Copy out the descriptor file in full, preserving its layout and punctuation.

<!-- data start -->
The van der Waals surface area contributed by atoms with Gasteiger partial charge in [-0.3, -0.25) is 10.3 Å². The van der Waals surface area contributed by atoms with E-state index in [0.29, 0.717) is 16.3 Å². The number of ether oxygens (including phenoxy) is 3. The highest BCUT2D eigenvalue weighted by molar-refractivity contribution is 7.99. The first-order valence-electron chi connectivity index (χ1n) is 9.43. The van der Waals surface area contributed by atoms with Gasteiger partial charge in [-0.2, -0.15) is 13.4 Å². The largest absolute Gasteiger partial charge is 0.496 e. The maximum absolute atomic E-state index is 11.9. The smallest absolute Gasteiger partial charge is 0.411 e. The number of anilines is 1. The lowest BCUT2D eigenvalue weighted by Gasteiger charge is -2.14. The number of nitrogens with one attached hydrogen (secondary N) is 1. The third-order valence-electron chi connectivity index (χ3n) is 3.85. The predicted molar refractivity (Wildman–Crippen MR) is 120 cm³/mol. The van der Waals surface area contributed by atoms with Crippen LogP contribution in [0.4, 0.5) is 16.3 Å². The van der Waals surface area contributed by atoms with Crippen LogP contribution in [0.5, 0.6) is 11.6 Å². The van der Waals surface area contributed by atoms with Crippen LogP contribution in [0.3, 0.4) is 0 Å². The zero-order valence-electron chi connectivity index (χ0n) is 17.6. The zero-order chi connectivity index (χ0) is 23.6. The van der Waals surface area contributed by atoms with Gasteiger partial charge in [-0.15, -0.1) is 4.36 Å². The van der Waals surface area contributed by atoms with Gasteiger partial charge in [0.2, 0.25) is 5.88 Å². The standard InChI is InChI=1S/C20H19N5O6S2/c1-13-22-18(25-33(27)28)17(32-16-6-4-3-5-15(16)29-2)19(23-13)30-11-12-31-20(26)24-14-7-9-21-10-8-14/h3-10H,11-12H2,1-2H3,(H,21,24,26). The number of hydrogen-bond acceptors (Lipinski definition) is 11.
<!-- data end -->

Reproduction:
The van der Waals surface area contributed by atoms with Gasteiger partial charge in [-0.3, -0.25) is 10.3 Å². The van der Waals surface area contributed by atoms with E-state index in [0.29, 0.717) is 16.3 Å². The number of ether oxygens (including phenoxy) is 3. The highest BCUT2D eigenvalue weighted by molar-refractivity contribution is 7.99. The first-order valence-electron chi connectivity index (χ1n) is 9.43. The van der Waals surface area contributed by atoms with Gasteiger partial charge in [-0.2, -0.15) is 13.4 Å². The largest absolute Gasteiger partial charge is 0.496 e. The maximum absolute atomic E-state index is 11.9. The smallest absolute Gasteiger partial charge is 0.411 e. The number of anilines is 1. The lowest BCUT2D eigenvalue weighted by Gasteiger charge is -2.14. The number of nitrogens with one attached hydrogen (secondary N) is 1. The third-order valence-electron chi connectivity index (χ3n) is 3.85. The predicted molar refractivity (Wildman–Crippen MR) is 120 cm³/mol. The van der Waals surface area contributed by atoms with Crippen LogP contribution in [0.4, 0.5) is 16.3 Å². The van der Waals surface area contributed by atoms with Crippen LogP contribution in [0.5, 0.6) is 11.6 Å². The van der Waals surface area contributed by atoms with Crippen LogP contribution in [0.3, 0.4) is 0 Å². The zero-order valence-electron chi connectivity index (χ0n) is 17.6. The zero-order chi connectivity index (χ0) is 23.6. The van der Waals surface area contributed by atoms with Gasteiger partial charge in [-0.15, -0.1) is 4.36 Å². The van der Waals surface area contributed by atoms with Gasteiger partial charge in [0.2, 0.25) is 5.88 Å². The standard InChI is InChI=1S/C20H19N5O6S2/c1-13-22-18(25-33(27)28)17(32-16-6-4-3-5-15(16)29-2)19(23-13)30-11-12-31-20(26)24-14-7-9-21-10-8-14/h3-10H,11-12H2,1-2H3,(H,21,24,26). The number of hydrogen-bond acceptors (Lipinski definition) is 11.